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Essay Sample about The Cruel and Unusual Nature of the Death Penalty

Date published: | Lisa Barlow

Posted in: samples
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The death penalty is cruel in the sense of how the justice system does away with the lives of people, even some of whom may be innocent. Such incorrect sentencing in courts further leads to injustices, especially to both families of the suspect and the victims in cases where innocent people suffer executed.

The death sentence itself is the highest form of punishment, which brings about the death of a person. Some offenders may carry out grievous crimes that call for the death penalty.  Such a sentence is cruel since it involves the death of a person by the administration of the lethal injection. Courts usually find such inmates as not guilty and end up exonerating them hence the need to stop unjust, cruel treatment. The death penalty is further unusual in the case that it has not been in place in most of the courts. The unusual nature also arises from it being done in either an electric chair or poisonous injection, which is still cruel. The cruel nature of the death penalty stems from its being a torturous punishment that originated in the past, mainly where authorities carried out hangings, among other extreme forms of punishment.  The state acting in a discriminatory and arbitrary manner on the right in killing people is quite unusual.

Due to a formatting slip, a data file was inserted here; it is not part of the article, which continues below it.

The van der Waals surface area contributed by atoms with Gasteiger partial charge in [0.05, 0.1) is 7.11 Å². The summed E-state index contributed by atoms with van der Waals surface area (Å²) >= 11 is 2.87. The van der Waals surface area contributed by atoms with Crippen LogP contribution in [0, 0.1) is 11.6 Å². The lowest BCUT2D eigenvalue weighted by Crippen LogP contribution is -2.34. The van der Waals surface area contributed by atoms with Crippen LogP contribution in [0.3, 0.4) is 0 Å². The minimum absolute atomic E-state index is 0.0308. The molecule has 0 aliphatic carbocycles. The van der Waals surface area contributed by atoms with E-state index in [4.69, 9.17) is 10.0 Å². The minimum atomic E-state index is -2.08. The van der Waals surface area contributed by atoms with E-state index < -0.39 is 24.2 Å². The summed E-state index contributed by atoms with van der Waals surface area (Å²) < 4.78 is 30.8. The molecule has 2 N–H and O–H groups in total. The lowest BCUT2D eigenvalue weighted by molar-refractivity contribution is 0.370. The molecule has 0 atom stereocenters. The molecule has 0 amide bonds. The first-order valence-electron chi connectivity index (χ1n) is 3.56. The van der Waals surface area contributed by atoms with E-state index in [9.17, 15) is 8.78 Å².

Moreover, the death penalty is associated with other punishments. The Death penalty is thus unusual, and it should be removed since it barbaric nature and the lack of valuing human life, which is fundamental in all societies. The unusual and cruel nature of the death sentence makes it unconstitutional in going against the eighth amendment (Breyer and Bessler 34).  Therefore, due to the unusual nature of the application of the death sentence in the criminal system, together with its unusual nature in ending the life of a person, there is a need to abolish it altogether.